It was common for established musicians to struggle in the 1980s and then return to form in the 1990s – Neil Young was famously sued by Geffen for making uncommercial music. On Night Ride Home, Mitchell’s last album for Geffen, the stripped-down sound reflects reduced expectations. A subdued response to Chalk Mark convinced Mitchell that she wasn’t bound for a renewed burst of popularity. Instead, Night Ride Home is a relaxed record, recorded in Mitchell’s home studio and built around Mitchell’s guitar and Klein’s bass. The absence of trend-chasing is welcome – Night Ride Home is Mitchell’s most consistent record since Hejira. Even if Mitchell’s songwriting isn’t as compelling as it was in the 1970s, there’s plenty to enjoy.
Because of the long track times and lack of stylistic variation, Night Ride Home can drag in places. The standout tracks deviate furthest from the template – David Baerwald provides counterpoint vocals on ‘Nothing Can Be Done’, a lovely tune that Klein wrote the music for. Mitchell’s on piano for the closing ‘Two Grey Rooms’, and it’s lovely. The best-known song is ‘Come In From The Cold’ – it’s vintage Mitchell, filled with great lines like “Is this just vulgar electricity?/Is this the edifying fire?” The title track is also a lovely tune, with the backing filled with the noises of crickets. ‘The Windfall (Everything for Nothing)’ feels like the album’s misstep, written about a former maid who tried to sue Mitchell.
Night Ride Home is too homogenous to qualify as a great Mitchell album, but it’s substantial and dignified enough to outshine the albums she made in the 1980s.
Night Ride Home was an enjoyable return to Joni Mitchell’s core style of folk and jazz. Turbulent Indigo is even better. It’s similar in feel, but more tightly constructed with shorter songs and more variety. Mitchell and Klein divorced during the creation of Turbulent Indigo – presumably reflected in the lyrics to ‘Last Chance Lost’ (“The hero cannot make the change… The shrew will not be tamed”). But the pair continued to work together, with Klein in his usual roles as co-producer and bassist. Turbulent Indigo enjoyed critical acclaim – deservedly, as it’s her best album since the mid-1970s – it won the Grammy for the Best Pop Album of the Year ahead of Mariah Carey.
Some of the best-known songs reflect the styles of previous albums – the topical ‘Sex Kills’ recalls the political orientation of Dog Eat Dog, while the languid storytelling of ‘Magdalene Laundries’ would have fitted onto Night Ride Home. The use of outside songwriters bring in some welcome hooks – David Crosby co-wrote ‘Yvette in English’, while ‘How Do You Stop’ was a hit for James Brown in the mid-1980s. Seal provides backing vocals on Mitchell’s version, while Wayne Shorter contributes saxophone on half of the tracks. Mitchell also offers some of her most unveiled personal portraits – the title track is about the difficulties of the creative process while ‘Borderline’ is about borderline personality disorder. There’s also an epic closer, ‘The Sire of Sorrow (Job’s Sad Song)’, with Mitchell drawing parallels from the Biblical book of Job to her own life – “Let me speak/Let me spit out my bitterness” is an amazing opening line, while it’s satisfying musically with a great melody line and Shorter’s saxophone.
Turbulent Indigo is a very strong record from Mitchell, her most enjoyable effort for years.
Taming The Tiger
Mitchell considered retiring from music altogether, to concentrate on her visual art. She’d already quit touring in 1983 due to issues with keeping guitars with her multiple unorthodox tunings. Mitchell returned to the stage with a Roland VG8, a digital guitar that can change tunings at the flick of a switch. She also uses the guitar synth on Taming The Tiger, using it to recreate other instrument voicings like the marimbas in opening track ‘Harlem in Havana’. The first half of Taming The Tiger continues Mitchell’s impressive run in the 1990s, although the second half lapses into tasteful and unexciting soft jazz.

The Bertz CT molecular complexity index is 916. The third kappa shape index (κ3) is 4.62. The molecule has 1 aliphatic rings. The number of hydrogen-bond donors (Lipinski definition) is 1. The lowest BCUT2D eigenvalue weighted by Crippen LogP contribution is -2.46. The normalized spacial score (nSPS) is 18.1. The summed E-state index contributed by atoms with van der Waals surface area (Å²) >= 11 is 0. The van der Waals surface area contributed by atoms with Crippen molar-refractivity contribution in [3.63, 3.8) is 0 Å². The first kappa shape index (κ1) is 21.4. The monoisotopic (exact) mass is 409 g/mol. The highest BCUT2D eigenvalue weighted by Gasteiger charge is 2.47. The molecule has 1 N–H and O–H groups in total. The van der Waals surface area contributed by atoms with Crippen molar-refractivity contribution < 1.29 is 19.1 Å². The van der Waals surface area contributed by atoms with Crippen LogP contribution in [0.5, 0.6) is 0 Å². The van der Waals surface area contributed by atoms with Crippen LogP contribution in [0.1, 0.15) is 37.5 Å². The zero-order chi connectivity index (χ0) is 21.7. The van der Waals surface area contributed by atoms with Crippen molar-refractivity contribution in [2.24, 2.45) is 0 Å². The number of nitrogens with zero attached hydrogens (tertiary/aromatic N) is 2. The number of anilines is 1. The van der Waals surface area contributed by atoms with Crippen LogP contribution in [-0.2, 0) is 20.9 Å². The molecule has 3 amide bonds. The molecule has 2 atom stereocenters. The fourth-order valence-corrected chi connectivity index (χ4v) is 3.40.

Mitchell coaxes an amazing introduction to ‘Harlem in Havana’, before switching gears into a swinging jazz tune with Shorter on saxophone. ‘Lead Balloon’ is one of the toughest rockers in Mitchell’s catalogue, while ‘Man from Mars’ is a gorgeous lovelorn torch song – the line “I call and call” reveals that it’s actually about a lost cat. The prettiest tune though, is ‘No Apologies’, with Mitchell on bass. After such a dynamic group of tracks on the opening half, gentle tunes like ‘Stay In Touch’ and ‘Face Lift’ are a little unexciting in comparison.
Taming The Tiger isn’t all impressive, but it’s fun to hear Mitchell still taking chances and breaking new ground on her sixteenth studio album.
Mitchell’s only album of originals from the 21st century was incongruously released via the Starbucks coffee chain’s record label. Ecological concerns are at the forefront of Mitchell’s mind on Shine – there’s a remake of her 1970 hit ‘Big Yellow Taxi’. Often the message overshadows the music, and the music is generic compared to Mitchell’s other work.
The arrangements are closer to safe adult contemporary with synths and Bob Sheppard’s saxophone. There are glimpses of Mitchell’s immense talent – there’s some percussive guitar on ‘Night of the Iguana’ and lovely piano on ‘Strong and Wrong’, while her vocals are affecting on the generic title track.
Mitchell has a terrific back-catalogue so there are plenty of other great records to explore – it’s easy to ignore Shine, easily her least essential studio album.
10 Best Joni Mitchell Songs
Don’t Interrupt The Sorrow
Blonde In The Bleachers
A Song For Sharon
Both Sides, Now
Court and Spark
Car On A Hill
Don Juan’s Reckless Daughter
The Dry Cleaner From Des Moines
10 Best Post-1980 Joni Mitchell Songs
The Sire of Sorrow (Job’s Sad Song)
The Tea Leaf Prophecy (Lay Down In Your Arms)
How Do You Stop?
Nothing Can Be Done
The Beat of Black Wings
Come In From The Cold
Two Grey Rooms